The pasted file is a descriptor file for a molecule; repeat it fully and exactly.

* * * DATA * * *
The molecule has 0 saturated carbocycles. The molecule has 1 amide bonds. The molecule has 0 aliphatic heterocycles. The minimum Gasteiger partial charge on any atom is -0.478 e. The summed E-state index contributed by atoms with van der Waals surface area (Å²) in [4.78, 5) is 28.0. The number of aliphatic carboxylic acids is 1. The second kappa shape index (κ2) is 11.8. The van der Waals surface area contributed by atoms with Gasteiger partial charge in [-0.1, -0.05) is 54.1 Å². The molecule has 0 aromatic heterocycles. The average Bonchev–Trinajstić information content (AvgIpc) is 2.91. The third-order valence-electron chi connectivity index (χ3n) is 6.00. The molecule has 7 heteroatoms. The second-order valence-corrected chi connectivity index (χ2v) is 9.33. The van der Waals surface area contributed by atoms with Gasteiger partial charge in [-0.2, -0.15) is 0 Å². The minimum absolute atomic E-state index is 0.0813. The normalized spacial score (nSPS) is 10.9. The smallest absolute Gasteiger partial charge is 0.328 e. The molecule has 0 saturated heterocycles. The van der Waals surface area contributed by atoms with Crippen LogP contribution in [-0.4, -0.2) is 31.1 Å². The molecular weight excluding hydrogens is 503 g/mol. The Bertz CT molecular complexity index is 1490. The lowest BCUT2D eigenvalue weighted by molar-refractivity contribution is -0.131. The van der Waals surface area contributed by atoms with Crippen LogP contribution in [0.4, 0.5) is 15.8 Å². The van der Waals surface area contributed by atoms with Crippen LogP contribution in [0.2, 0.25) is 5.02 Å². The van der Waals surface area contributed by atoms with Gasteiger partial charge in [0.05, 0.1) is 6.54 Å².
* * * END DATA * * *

The molecule has 0 saturated carbocycles. The molecule has 1 amide bonds. The molecule has 0 aliphatic heterocycles. The minimum Gasteiger partial charge on any atom is -0.478 e. The summed E-state index contributed by atoms with van der Waals surface area (Å²) in [4.78, 5) is 28.0. The number of aliphatic carboxylic acids is 1. The second kappa shape index (κ2) is 11.8. The van der Waals surface area contributed by atoms with Gasteiger partial charge in [-0.1, -0.05) is 54.1 Å². The molecule has 0 aromatic heterocycles. The average Bonchev–Trinajstić information content (AvgIpc) is 2.91. The third-order valence-electron chi connectivity index (χ3n) is 6.00. The molecule has 7 heteroatoms. The second-order valence-corrected chi connectivity index (χ2v) is 9.33. The van der Waals surface area contributed by atoms with Gasteiger partial charge in [-0.2, -0.15) is 0 Å². The minimum absolute atomic E-state index is 0.0813. The normalized spacial score (nSPS) is 10.9. The smallest absolute Gasteiger partial charge is 0.328 e. The molecule has 0 saturated heterocycles. The van der Waals surface area contributed by atoms with Crippen LogP contribution in [-0.4, -0.2) is 31.1 Å². The molecular weight excluding hydrogens is 503 g/mol. The Bertz CT molecular complexity index is 1490. The lowest BCUT2D eigenvalue weighted by molar-refractivity contribution is -0.131. The van der Waals surface area contributed by atoms with Crippen LogP contribution in [0.4, 0.5) is 15.8 Å². The van der Waals surface area contributed by atoms with Crippen LogP contribution in [0.2, 0.25) is 5.02 Å². The van der Waals surface area contributed by atoms with Gasteiger partial charge in [0.05, 0.1) is 6.54 Å².